Lecture 9 Prominences Physics 777 Week 12 2004 Physics 777 Week 12 2004 Magnetohydrostatics of support in a simple arcade Kippenhahn --- Schlüter model Fig. 11.9 Field lines are bowed down by dense plasma in prominence. Magnetic tension provides upward force to balance gravity to support plasma; magnetic pressure increases with distance from z-axis to provide transverse force to compress plasma and balance plasma pressure gradient Force balance: Assume B x, B y are uniform, B z is a function of x. x, z direction equations: Boundary conditions: Solutions: More complete treatment includes magnetic shear and heat transfer conclusion: prominence can not exist below h min. h min as B x increases, so active region filaments are lower. Also, there exists a maximum share ~ 75 ° to 83 ° Homework: derive these
Lecture 9 Prominences Physics 777 Week 12 2004 Physics 777 Week 12 2004 External Fields Fig. 11.2 shows a typical magnetic configuration of a prominence --- thin current sheet PLUS surrounding fields which are potential in x-z plane. The problem is to solve. with boundary conditions: B z = Solution. Averaged lorenz Force B x = g(z) x = 0, 0 z H F L = J B x0. J = 2 B zd / . Current flowing through prominence F L > 0 for z > 17,000 km, can support a reasonable plasma mass of nd 1.8 x 10 24 m -2. MHD stability Using energy principle, condition for stability: Current-free: B z with x, for stable configuration, fields must be concave upwards.
Lecture 9 Prominences Physics 777 Week 12 2004 Physics 777 Week 12 2004 Helical structure B has uniform B x0, B y0 and a pure azimuthal pinch field. resulting field lines depend on the value of C 1, closed field lines in x – z plane. Support of current sheet Fields are treated by vertical current sheet together with a current filament field ( Fig. 11.3 ) supporting force is the force of repulsion between two line current, This force supports a prominence of mass m = R 2 Balance between them: Support in a horizontal Field B field has the form. Prominence has a radius of R 0 and its axis is located at x = 0, z = h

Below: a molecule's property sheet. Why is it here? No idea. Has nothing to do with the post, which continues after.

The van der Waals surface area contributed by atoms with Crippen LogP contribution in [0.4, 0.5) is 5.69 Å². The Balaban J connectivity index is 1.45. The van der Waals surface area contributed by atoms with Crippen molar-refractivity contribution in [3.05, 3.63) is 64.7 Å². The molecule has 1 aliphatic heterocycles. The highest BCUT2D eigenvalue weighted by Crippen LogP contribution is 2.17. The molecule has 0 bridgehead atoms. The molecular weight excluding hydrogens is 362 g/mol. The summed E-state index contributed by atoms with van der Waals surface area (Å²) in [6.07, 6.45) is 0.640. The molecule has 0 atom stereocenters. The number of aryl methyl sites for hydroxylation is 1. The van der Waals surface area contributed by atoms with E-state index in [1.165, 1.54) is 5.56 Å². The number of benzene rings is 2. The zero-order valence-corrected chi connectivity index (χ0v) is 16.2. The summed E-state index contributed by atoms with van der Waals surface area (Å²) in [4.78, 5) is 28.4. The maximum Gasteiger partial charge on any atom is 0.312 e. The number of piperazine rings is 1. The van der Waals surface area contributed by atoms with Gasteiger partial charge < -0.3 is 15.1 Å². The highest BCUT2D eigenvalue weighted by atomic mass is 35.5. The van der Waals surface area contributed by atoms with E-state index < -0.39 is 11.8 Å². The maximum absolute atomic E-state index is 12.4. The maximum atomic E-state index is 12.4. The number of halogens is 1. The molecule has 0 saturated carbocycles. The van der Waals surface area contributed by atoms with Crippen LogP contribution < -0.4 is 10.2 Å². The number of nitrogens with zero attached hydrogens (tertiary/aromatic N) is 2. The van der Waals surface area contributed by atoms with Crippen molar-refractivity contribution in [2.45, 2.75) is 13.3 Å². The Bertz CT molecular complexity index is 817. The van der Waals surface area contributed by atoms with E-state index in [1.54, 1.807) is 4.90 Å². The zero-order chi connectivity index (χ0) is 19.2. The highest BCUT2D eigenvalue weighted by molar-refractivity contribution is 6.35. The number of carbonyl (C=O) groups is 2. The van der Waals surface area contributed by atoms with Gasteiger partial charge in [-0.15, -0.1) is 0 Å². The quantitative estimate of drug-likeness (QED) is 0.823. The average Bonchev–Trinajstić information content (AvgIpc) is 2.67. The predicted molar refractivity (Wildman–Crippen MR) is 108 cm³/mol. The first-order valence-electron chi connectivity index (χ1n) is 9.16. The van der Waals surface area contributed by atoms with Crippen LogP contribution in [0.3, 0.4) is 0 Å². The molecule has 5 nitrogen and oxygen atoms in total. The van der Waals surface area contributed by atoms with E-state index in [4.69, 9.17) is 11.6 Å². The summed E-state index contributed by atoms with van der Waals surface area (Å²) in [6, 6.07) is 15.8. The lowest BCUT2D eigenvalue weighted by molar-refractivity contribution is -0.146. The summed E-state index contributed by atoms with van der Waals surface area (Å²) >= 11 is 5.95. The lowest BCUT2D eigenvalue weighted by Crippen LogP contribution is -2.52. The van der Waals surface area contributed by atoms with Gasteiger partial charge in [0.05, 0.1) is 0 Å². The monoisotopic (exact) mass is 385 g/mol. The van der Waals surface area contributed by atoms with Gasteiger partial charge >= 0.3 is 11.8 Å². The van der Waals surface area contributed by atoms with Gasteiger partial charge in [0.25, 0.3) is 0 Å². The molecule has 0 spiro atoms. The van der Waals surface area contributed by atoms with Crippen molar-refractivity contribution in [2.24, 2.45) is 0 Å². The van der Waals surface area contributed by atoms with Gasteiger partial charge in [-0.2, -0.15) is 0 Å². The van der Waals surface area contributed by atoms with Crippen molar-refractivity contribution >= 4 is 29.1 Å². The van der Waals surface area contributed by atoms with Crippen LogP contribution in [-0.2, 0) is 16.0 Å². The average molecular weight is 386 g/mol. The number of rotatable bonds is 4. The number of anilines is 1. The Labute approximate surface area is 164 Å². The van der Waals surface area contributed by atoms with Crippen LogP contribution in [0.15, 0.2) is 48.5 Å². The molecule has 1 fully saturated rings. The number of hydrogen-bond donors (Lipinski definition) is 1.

Lecture 9 Prominences Physics 777 Week 12 2004 Physics 777 Week 12 2004 Outside prominence, magmetic field is potential, Boundary conditions: B R, B continuous at ( y, z ) Solution: Inside prominence: A field component aling filament is necessary to produce prominence-like temperature. Coronal Mass Ejections ( coronal transient ) mass 10 15 g, energy up to 10 32 ergs. Speed is 100 to 1,000 km/s consequence: geomagnetic storms solar energetic particles may be related to filament eruptions and or flares. Typical structure includes: Front, Cavity & Core.
Lecture 9 Prominences Physics 777 Week 12 2004 Physics 777 Week 12 2004 They may have limb events or halo events ( Earth directed ). A CME may produce magnetic cloud in interplanetary space. They may cause coronal dimming. Let’s discuss two simple models of CMEs. ( Fig. 11.15 ) Twisted loop Model Longitudinal field B l is surrounded by an azimuthal field B az, speed of CME is constant. force balance: magnetic pressure tension gravity Conservation of longitudinal field: B e h 2 = const. `` of azimuthal `` : B az h R = const. `` of mass `` : n h 2 R = const. Also assume B az / B l = const. Then: h ~ R, R c ~ R, B l ~ R -2 Background field in solar wind ~ R -3, so, CME magnetic field is dominant. In a more general equation:
Physics 777 Week 12 2004 Physics 777 Week 12 2004 At certain twist = c, CME speed is constant, > c, acceleration < c, deceleration Untwisted loop Models Conservation of flux: `` of mass : This model also explain that CMEs are accelerated to a certain speed and then keeps constant speed. More recent Models S.T. Wu MHD model J. Chen ejecting flux rope model Magnetic clouds and Ace data.